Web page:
Quotes on Even-Temperedness
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444. Even-Temperedness; Superstition
"Do not disturb your mind ... with other hopes and fears than reason may suggest: if you are pleased with prognostics of good, you will be terrified likewise with tokens of evil, and your whole life will be a prey to superstition."
Johnson: Rasselas [Imlac]
Note: If you haven't read it yet, please read this note of caution regarding quotes from Rasselas.

654. Even-Temperedness
"It is the fate of almost every passion, when it has passed the bounds of which nature prescribes, to counteract its own purpose. Too much rage hinders the warrior from circumspection, too much eagerness of profit hurts the credit of the trader, too much ardour takes away from the lover that easiness of address with which ladies are delighted. Thus extravagance, though dictated by vanity and incited by voluptuousness, seldom procures ultimately either applause or pleasure."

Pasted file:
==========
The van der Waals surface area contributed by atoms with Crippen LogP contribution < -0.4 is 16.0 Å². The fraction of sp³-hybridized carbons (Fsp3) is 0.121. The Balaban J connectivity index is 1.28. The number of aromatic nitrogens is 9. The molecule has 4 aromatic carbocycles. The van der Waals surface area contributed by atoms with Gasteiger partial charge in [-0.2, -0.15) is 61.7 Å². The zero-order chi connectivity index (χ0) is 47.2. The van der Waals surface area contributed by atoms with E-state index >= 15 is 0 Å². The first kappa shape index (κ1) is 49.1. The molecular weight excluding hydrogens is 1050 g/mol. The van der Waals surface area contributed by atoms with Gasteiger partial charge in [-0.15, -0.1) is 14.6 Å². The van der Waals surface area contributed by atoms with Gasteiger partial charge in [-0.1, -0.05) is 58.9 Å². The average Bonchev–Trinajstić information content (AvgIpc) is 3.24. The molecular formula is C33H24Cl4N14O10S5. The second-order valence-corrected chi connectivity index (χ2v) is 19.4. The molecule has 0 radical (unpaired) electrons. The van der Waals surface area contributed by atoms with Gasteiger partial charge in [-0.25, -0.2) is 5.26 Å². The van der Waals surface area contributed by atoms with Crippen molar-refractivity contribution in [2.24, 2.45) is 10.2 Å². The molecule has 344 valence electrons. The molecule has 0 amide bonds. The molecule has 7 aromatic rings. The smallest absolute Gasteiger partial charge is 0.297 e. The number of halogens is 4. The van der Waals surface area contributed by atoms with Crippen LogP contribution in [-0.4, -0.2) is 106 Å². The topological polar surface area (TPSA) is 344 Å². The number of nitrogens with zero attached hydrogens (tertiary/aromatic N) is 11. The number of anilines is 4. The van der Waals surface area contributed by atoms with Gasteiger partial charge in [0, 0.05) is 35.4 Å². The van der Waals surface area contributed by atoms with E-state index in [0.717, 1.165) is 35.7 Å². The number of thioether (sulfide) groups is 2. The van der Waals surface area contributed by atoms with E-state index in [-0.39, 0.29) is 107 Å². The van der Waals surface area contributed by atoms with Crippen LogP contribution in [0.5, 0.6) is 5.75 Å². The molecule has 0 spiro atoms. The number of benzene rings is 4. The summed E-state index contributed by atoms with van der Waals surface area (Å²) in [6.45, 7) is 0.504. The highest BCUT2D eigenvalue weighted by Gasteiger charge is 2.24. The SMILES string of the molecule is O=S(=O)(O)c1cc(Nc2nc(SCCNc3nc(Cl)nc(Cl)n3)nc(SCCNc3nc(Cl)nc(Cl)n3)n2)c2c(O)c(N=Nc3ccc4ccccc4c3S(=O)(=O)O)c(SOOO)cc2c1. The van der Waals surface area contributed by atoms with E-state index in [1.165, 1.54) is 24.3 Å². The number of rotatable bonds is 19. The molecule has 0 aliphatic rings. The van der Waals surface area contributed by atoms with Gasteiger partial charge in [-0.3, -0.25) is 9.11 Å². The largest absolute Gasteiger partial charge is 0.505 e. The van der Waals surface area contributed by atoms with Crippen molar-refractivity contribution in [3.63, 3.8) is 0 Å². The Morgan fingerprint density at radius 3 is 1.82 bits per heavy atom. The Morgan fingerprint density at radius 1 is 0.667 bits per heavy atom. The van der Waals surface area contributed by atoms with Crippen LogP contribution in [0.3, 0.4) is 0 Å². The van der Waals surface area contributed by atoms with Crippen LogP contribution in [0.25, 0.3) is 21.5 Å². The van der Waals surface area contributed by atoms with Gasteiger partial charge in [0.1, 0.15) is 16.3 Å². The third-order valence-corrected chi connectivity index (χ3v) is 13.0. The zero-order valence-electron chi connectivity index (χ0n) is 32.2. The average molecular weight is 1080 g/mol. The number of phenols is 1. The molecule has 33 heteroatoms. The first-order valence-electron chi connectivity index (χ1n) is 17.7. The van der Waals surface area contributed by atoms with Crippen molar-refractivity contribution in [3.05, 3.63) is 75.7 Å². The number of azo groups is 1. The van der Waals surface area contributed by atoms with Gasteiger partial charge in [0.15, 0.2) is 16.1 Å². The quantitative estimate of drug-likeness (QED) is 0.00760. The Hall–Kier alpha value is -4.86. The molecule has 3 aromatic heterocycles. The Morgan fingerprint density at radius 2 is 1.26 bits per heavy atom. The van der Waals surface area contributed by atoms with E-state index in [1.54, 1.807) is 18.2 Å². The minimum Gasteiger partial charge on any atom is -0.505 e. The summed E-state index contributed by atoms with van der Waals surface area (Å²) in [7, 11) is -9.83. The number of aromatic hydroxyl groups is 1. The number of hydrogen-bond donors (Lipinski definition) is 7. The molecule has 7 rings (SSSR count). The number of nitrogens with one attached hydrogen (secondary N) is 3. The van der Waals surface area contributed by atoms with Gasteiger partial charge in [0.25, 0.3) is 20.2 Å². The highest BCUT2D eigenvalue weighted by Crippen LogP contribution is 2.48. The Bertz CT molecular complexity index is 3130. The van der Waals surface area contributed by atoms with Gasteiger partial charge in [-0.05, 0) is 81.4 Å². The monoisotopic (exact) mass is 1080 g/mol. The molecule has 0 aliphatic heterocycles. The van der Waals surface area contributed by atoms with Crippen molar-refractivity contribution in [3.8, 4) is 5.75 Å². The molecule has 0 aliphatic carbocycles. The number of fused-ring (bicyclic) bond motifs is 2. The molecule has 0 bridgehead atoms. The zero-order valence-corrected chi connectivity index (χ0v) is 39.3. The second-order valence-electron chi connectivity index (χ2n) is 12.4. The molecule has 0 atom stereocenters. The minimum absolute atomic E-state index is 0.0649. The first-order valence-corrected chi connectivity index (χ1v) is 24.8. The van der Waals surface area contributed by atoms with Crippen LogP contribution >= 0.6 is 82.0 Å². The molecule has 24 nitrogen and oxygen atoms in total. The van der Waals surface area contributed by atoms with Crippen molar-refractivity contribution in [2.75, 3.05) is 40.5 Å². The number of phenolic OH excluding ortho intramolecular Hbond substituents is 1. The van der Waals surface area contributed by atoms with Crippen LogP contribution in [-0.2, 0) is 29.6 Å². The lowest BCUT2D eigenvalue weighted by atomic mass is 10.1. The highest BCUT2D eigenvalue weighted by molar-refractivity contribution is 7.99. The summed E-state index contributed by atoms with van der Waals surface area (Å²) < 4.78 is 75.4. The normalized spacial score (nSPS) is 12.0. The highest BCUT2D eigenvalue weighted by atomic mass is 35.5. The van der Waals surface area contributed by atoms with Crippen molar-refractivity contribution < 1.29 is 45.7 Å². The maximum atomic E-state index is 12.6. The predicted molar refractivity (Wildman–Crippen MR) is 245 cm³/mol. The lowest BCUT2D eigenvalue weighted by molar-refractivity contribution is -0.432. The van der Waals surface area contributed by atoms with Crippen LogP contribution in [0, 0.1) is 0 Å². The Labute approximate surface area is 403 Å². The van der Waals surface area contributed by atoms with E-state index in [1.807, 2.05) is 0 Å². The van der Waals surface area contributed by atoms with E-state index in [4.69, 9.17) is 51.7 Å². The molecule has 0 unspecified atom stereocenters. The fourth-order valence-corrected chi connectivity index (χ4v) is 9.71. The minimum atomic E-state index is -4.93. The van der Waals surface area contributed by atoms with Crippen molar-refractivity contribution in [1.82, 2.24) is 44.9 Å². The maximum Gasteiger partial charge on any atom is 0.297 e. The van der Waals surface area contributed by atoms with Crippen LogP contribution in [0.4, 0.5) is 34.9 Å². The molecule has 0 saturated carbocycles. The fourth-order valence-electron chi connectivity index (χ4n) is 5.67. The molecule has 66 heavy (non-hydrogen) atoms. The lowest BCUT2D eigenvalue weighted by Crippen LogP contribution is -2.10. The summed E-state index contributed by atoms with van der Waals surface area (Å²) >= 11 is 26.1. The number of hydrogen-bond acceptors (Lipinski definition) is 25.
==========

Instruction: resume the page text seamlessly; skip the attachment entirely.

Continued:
Johnson: Rambler #53 (September 18, 1750)

731. Even-Temperedness
"A thousand miseries make silent and invisible inroads on mankind, and the heart feels innumerable throbs, which never break into complaint. Perhaps, likewise, our pleasures are for the most part equally secret, and most are borne up by some private satisfaction, some internal consciousness, some latent hope, some peculiar prospect, which they never communicate, but reserve for solitary hours and clandestine meditation."
Johnson: Rambler #68 (November 10, 1750)

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